An Interview with: Grems

We were super excited to be able to grab an interview with French-born artist and rapper, Grems. Having trained in fine art, he found his fortune in his characteristic graffiti and graphic design. Now seriously disillusioned with his home country, Grems takes solace in creating designs including for such big-name brands as Nike and Swatch- and in voicing his thoughts on record.

Hi Grems, It’s great to talk to you today, how are you doing?

I’m doing well. And you, how are you?

Great thanks! So, where did your nickname come from?

Grems means ‘skinny’ in Paris slang, but I’ve got big- I need a change of name.

You come from a Fine Art background. Is this something that’s stayed with you as you moved into graphic design?

I come from the street, I am self-taught; I also studied fine arts in France. I mix a lot of different techniques, I like lots of things. I hate the academic, but I learned to be so when needed.

Can you tell us more about your distinctive style of illustration?

I love street art and I consider myself a street artist. I try to build my style by mixing abstract art, prehistoric painting, graffiti and design. My goal is to do ‘my’ style so I’m definitely still searching.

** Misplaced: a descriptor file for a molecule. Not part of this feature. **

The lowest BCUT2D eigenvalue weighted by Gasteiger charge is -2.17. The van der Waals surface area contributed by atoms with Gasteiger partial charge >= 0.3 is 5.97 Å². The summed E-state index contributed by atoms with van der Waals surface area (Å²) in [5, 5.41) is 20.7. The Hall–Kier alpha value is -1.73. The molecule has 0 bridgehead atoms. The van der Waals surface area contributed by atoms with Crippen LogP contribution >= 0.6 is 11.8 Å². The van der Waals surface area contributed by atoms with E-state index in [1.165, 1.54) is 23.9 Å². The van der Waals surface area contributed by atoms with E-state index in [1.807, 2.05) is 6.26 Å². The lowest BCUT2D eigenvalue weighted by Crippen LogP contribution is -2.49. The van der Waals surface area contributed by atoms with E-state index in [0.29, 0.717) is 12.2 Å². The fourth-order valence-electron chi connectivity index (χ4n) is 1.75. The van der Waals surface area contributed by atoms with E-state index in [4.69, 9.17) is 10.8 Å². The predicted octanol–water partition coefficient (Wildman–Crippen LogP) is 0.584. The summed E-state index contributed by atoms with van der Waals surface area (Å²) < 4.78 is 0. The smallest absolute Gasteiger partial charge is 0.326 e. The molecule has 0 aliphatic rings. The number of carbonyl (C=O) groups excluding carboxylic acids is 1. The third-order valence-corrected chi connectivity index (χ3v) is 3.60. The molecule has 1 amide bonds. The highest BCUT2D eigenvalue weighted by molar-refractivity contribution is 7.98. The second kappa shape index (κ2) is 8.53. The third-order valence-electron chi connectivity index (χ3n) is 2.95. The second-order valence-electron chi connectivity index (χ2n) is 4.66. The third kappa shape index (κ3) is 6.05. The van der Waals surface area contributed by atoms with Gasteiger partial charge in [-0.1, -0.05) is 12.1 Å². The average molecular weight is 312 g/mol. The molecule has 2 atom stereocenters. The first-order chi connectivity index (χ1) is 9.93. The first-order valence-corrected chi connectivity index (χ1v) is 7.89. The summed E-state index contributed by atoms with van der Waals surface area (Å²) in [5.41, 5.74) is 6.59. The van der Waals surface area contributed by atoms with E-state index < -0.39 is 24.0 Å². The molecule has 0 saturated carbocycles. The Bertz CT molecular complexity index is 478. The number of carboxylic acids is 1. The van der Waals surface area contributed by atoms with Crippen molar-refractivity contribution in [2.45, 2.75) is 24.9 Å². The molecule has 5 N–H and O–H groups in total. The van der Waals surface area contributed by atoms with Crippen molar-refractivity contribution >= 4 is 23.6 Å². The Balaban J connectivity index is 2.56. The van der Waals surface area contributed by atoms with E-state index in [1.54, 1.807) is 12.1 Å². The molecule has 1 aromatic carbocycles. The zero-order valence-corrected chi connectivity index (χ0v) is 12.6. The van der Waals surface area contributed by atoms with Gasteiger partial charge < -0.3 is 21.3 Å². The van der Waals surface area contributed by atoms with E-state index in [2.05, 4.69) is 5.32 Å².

Your designs often feature a lot of words/typography. What is about typography that you find so visually stimulating?

It’s a part of my job to access more information about graphics. I love these types of letters as I come from graffiti. Also, I have many customers who like this style so I pushed it.

Many artists struggle at the start of their careers. What kept you moving towards your goal?

Hunger justifies the means!:)I didn’t want to do a job I do not like.

Who or what has had the most influence over your career and your creativity?

These days I like to touch on a lot of different media. I think an artist today is that.

What inspired you to write your 2013 album Vampire and your recent record Buffy?

The sadness of my country, politics, youth lost due to the internet and social networking, opportunism, lack of principle.

Is there anyone you’re excited by on the French music scene at the minute?

I don’t like France- even less so the music artists there.

Tell us about your favourite project that you’ve worked on in your career.

Wow, I have lots of projects. I love to do it; I just do what excites me. I’m happy to have been in London’s Southbank Centre and the Centre Pompidou in Paris.

Finally, what’s next for Grems?

I’m answering you from Aurillac (a commune in south-central France.) I’m with my friend OPERA, we’re in the process of painting a wall which is 160 metres squared:)

You can keep up with everything Grems related over at